About Myrtle Rust
Myrtle rust is a serious fungal disease that attacks plants of the Myrtaceae family (Myrtle family), including many important native New Zealand species.
Myrtle rust was first detected on mainland New Zealand in May 2017. Since this time the disease has been found in a number of locations across the North Island.
The growth and spread of the disease is continuing to accelerate. The warm and humid summer conditions this year have provided conditions for fungal diseases to grow and spread, including high humidity and warm night time temperatures.
Efforts to manage myrtle rust are focused on slowing the spread of the disease. This relies on the nursery industry, MPI, DoC and the public to identify the disease, and to manage the disease when it is found. Early efforts involved intensive surveillance and the removal and destruction of host plants. On April 6, after a significant increase in the number of site finds, including the first in the South Island, the focus was changed to management of the disease over the long term. Efforts will now be placed on a science programme designed to lift understanding around the disease such as ways to treat myrtle rust, resistance and susceptibility, and to improve seed banking collection.
The role and requirement of nurseries has not changed; it is expected all nurseries growing Myrtaceae plants will continue to follow and use the NZPPI Myrtle Rust Protocols.
December symposium on current myrtle rust research and future needs for New Zealand
The Myrtle Rust Strategic Science Advisory Group (MRSSAG) has the task of supporting prioritisation and alignment of research to support the myrtle rust programme in New Zealand. The SSAG developed the initial science needs that then led to some of the early investment in tackling myrtle rust. They now need to identify priorities for the next phase.
We want to make the most of the collective expertise of researchers, mātauranga Māori experts and stakeholders at this symposium in order to assist the MRSSAG in developing NZ’s myrtle rust science plan. In order to achieve this, the symposium will be run over two days:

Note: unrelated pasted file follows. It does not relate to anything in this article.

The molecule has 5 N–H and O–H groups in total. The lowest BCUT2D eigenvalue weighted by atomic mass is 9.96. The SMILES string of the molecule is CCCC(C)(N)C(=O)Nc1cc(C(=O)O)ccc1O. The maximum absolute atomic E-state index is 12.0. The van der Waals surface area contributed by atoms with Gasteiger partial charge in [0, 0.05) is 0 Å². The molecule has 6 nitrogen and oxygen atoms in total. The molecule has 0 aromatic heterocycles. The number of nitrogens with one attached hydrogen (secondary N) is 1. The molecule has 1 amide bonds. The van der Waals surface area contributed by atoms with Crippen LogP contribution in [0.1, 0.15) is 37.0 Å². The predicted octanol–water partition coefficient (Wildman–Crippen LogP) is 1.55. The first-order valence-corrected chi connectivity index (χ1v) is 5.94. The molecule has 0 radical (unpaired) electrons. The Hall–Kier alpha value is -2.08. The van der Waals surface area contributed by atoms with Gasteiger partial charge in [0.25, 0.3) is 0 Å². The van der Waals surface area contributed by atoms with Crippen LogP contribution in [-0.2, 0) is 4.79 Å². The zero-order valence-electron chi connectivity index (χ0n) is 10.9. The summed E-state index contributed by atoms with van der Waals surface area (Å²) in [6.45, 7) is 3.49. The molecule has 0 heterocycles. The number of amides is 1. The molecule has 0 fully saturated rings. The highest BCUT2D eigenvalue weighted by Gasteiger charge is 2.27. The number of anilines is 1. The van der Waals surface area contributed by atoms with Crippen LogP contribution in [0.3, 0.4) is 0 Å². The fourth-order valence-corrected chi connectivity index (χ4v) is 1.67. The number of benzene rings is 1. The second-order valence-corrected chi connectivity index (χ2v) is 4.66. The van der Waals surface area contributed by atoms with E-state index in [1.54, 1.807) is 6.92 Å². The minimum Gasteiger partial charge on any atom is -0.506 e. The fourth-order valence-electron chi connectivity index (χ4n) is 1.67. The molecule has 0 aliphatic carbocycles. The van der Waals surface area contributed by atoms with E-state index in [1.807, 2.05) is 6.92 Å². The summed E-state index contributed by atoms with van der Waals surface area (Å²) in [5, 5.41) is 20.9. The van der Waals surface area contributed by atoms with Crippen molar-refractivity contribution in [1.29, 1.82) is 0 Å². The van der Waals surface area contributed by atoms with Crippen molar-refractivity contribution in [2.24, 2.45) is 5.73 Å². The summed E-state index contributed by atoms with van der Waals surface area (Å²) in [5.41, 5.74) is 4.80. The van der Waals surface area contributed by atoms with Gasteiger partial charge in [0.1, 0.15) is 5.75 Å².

- Day 1 – Scene setting/context, high level research theme summaries on the things we know, how that information can be used, and work that is in-train. This will be followed by robust discussions on the framing of research themes and an initial identification of priorities for future work
- Day 2 – Workshopping research priorities and mapping out next steps in developing the plan
There will still be opportunities for presentations, but we will work with research leads to ensure that these are presented as summaries of programme outcomes and key findings, rather than specific project updates.
Please register here for the symposium.
A more detailed agenda for the symposium will come out soon and we will be in touch with those who have signalled an interest in presenting.
Details of the event
Event Timing: 13 - 14 December 2018, 9am - 5pm
Event Address: Brentwood Hotel, 16 Kemp Street, Kilbirnie, Wellington - 0508 273 689
Accommodation at the Brentwood Hotel is available for participants travelling to Wellington. Please mention this symposium at the time of booking. Please note accommodation is at your own expense.
This event is organized by Biosecurity New Zealand with co-funding from Better Border Biosecurity (B3). For more information or for any queries please contact us at email@example.com
What to do
of the location of new infection sites, particularly within 10km of your nursery. NZPPI can provide up to date information about these sites.
Continue to implement
the myrtle rust management protocols and support your staff to follow the practices, even if you are not affected at the moment.
Plan for your first response
in the event that you find myrtle rust in or near your nursery.
Talk and share information
with other nurseries and with your customers. It is important to build trust.
with accurate information for your customers and the public.
Let NZPPI know what is happening and how we can help.
The NZPPI team has worked tirelessly to help businesses that have been affected by myrtle rust. This work has been widely acknowledged as it has benefited the nursery industry & the community. We are committed to continuing this work as the crisis develops. The spread of this disease may be out of our control, but there is still a lot that we can do to minimise its impact.
If you produce, distribute, or sell plants that are in the Myrtaceae family and you are not a member of NZPPI, we suggest that you take steps to join to ensure that you are able to access the information and support that you need to manage this disease and MPI moves towards long term management of the disease.
See our membership sign up process here.